Kelsey: What advice do you have for writers who want to break into this sub-genre?
I wrote three books that didn’t sell before I wrote The Accidental Demon Slayer. Those three books were rejected by everybody in town, with everything from written notes saying things like, “your death scenes are too funny,” to “not for us” rubber stamped on my original query. But if I’d have quit after any one of those three books, I never would have written my fourth book, which sold and ended up hitting the New York Times list.
Erin: Go for it. Trust your voice. Understand the basic elements of your subgenre and the industry. Write your heart out. Pursue every avenue to get your work on an agent or editor’s desk. When you finish one book, begin another. And most importantly, protect and nurture the joy of writing.
Kelsey: Angie, what are your predictions for paranormal romance in the next one to three years?
Angie: I think it will continue to grow. There are a lot of people writing paranormal romance right now, so the stories that sell will be the ones that are fresh and different. And that is great news for paranormal readers.
Kelsey: Erin, please feel free to share any other comments on paranormal romance or publishing in general.
Erin: I recommend to authors on the verge (who have a complete manuscript, are actively sending it out to agents/contests and pitching at conferences) to be already working on acquiring information on the business side of publishing. For example, I had begun a messy file of marketing tips. When I was putting together my marketing plan, I was so glad that I had amassed that information. Similarly, I had an idea about the process the manuscript would go through to publication and was basically familiar with each phase. There are so many firsts and so much to learn that having a little background is vital.
Also, paranormals often sell as a series. I recommend having a good plan for the scope of any following books, with blurbs and/or outlines prepared. One of the first questions asked by my agent and editor was, Do you see this as a series? Do you have plans for subsequent books? My agent requested blurbs on the next two books immediately. It was a tremendous relief to go into this situation at least somewhat prepared and with a basic working knowledge of what to expect.
Strong plots are a necessary part of a good novel, but I think it is the characters and the fun things we discover with them that keep readers coming back.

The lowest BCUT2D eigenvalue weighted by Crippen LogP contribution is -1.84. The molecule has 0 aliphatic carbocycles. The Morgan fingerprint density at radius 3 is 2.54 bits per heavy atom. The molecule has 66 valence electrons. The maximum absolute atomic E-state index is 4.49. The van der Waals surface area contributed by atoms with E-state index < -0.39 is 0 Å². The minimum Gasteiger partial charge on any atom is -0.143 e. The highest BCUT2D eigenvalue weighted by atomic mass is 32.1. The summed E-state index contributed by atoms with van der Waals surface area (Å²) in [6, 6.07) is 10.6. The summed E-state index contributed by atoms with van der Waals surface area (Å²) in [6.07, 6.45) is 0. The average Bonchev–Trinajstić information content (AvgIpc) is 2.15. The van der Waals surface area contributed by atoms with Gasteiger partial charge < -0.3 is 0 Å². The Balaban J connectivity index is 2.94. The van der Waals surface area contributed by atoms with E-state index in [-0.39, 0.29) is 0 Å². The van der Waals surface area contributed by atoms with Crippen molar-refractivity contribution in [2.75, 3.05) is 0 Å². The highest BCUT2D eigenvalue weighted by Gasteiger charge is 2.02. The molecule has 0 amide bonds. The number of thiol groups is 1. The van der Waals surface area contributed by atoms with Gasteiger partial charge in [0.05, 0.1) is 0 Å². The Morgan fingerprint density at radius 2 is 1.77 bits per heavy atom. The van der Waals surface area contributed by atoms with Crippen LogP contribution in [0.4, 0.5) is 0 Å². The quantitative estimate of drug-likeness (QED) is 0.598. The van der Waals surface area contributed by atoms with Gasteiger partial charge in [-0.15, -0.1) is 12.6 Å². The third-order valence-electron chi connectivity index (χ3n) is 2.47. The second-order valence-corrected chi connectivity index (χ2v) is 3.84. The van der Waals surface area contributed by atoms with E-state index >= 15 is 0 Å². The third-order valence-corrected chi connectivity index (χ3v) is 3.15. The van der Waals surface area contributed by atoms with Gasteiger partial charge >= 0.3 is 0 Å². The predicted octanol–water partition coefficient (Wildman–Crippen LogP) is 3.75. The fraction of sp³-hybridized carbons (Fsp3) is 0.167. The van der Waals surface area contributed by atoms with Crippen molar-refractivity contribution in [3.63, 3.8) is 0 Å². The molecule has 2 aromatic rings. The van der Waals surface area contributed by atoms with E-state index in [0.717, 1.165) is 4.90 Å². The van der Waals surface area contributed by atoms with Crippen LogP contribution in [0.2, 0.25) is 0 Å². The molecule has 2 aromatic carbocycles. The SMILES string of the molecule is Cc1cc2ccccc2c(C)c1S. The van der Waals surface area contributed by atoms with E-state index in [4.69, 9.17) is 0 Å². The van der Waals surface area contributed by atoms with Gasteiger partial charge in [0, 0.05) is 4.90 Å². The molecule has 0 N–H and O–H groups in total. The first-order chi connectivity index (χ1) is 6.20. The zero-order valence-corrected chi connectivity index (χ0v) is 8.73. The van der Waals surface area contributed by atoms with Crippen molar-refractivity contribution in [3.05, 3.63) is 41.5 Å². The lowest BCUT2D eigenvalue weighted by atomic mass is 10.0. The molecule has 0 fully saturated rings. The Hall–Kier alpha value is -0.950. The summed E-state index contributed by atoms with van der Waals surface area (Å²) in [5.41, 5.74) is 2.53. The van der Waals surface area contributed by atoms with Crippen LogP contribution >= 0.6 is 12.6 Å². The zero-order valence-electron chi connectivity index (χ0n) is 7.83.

RU Crew, now it’s your chance to ask questions about paranormal romance or anything else the strikes your fancy. Erin and Angie will pop in to chat. Also – don’t forget to grill Leah Hultenschmidt from Dorchester!
Come back on Monday when writer Sally Bayless will continue her series on Confessions of a new writer.
Angie Fox is the New York Times bestselling author of the Accidental Demon Slayer series. She claims that researching her books can be just as much fun as writing them. In the name of fact-finding, Angie has ridden with Harley biker gangs, explored the tunnels underneath Hoover Dam and found an interesting recipe for Mamma Coalpot’s Southern Skunk Surprise (she’s still trying to get her courage up to try it).
Angie earned a Journalism degree from the University of Missouri. She worked in television news and then in advertising before beginning her career as an author.
Visit Angie at www.angiefox.com. You’ll find freebies galore and answers to burning questions, like What is Your Biker Witch name?
Erin Kellison is the author of the Shadow Series, which includes Shadow Bound and Shadow Fall. Stories have always been a central part of Erin Kellison’s life. She attempted her first book in sixth grade, a dark fantasy adventure, and still has those early hand-written chapters. She graduated summa cum laude with a degree in English Language and Literature, and went on for a masters in Cultural Anthropology, focusing on oral storytelling. When she had children, nothing scared her anymore, so her focus shifted to writing fiction. She lives in Arizona with her two beautiful daughters and husband, and she will have a dog (breed undetermined) when her youngest turns five.
You can contact Erin though her website, www.ErinKellison.com, where you can also sign up to receive her newsletter.